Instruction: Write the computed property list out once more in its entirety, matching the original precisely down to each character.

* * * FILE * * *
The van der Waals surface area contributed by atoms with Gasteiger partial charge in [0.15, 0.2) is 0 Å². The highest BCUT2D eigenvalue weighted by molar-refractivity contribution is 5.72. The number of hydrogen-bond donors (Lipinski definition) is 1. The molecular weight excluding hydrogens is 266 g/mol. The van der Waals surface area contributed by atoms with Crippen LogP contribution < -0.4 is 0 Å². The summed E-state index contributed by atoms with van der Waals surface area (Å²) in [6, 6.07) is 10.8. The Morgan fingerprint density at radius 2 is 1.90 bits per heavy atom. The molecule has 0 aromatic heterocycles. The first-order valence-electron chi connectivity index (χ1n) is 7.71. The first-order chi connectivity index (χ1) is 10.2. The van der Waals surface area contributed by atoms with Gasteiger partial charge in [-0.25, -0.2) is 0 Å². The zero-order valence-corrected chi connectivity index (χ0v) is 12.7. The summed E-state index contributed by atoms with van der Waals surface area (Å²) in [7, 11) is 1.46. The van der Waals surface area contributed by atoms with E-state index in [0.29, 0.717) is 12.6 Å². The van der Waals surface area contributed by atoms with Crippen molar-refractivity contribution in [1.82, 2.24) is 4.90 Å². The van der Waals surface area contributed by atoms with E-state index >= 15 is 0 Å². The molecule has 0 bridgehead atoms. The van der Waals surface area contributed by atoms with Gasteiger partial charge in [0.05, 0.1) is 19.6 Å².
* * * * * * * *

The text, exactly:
The van der Waals surface area contributed by atoms with Gasteiger partial charge in [0.15, 0.2) is 0 Å². The highest BCUT2D eigenvalue weighted by molar-refractivity contribution is 5.72. The number of hydrogen-bond donors (Lipinski definition) is 1. The molecular weight excluding hydrogens is 266 g/mol. The van der Waals surface area contributed by atoms with Crippen LogP contribution < -0.4 is 0 Å². The summed E-state index contributed by atoms with van der Waals surface area (Å²) in [6, 6.07) is 10.8. The Morgan fingerprint density at radius 2 is 1.90 bits per heavy atom. The molecule has 0 aromatic heterocycles. The first-order valence-electron chi connectivity index (χ1n) is 7.71. The first-order chi connectivity index (χ1) is 10.2. The van der Waals surface area contributed by atoms with Gasteiger partial charge in [-0.25, -0.2) is 0 Å². The zero-order valence-corrected chi connectivity index (χ0v) is 12.7. The summed E-state index contributed by atoms with van der Waals surface area (Å²) in [7, 11) is 1.46. The van der Waals surface area contributed by atoms with E-state index in [0.29, 0.717) is 12.6 Å². The van der Waals surface area contributed by atoms with Crippen molar-refractivity contribution in [1.82, 2.24) is 4.90 Å². The van der Waals surface area contributed by atoms with E-state index >= 15 is 0 Å². The molecule has 0 bridgehead atoms. The van der Waals surface area contributed by atoms with Gasteiger partial charge in [0.05, 0.1) is 19.6 Å².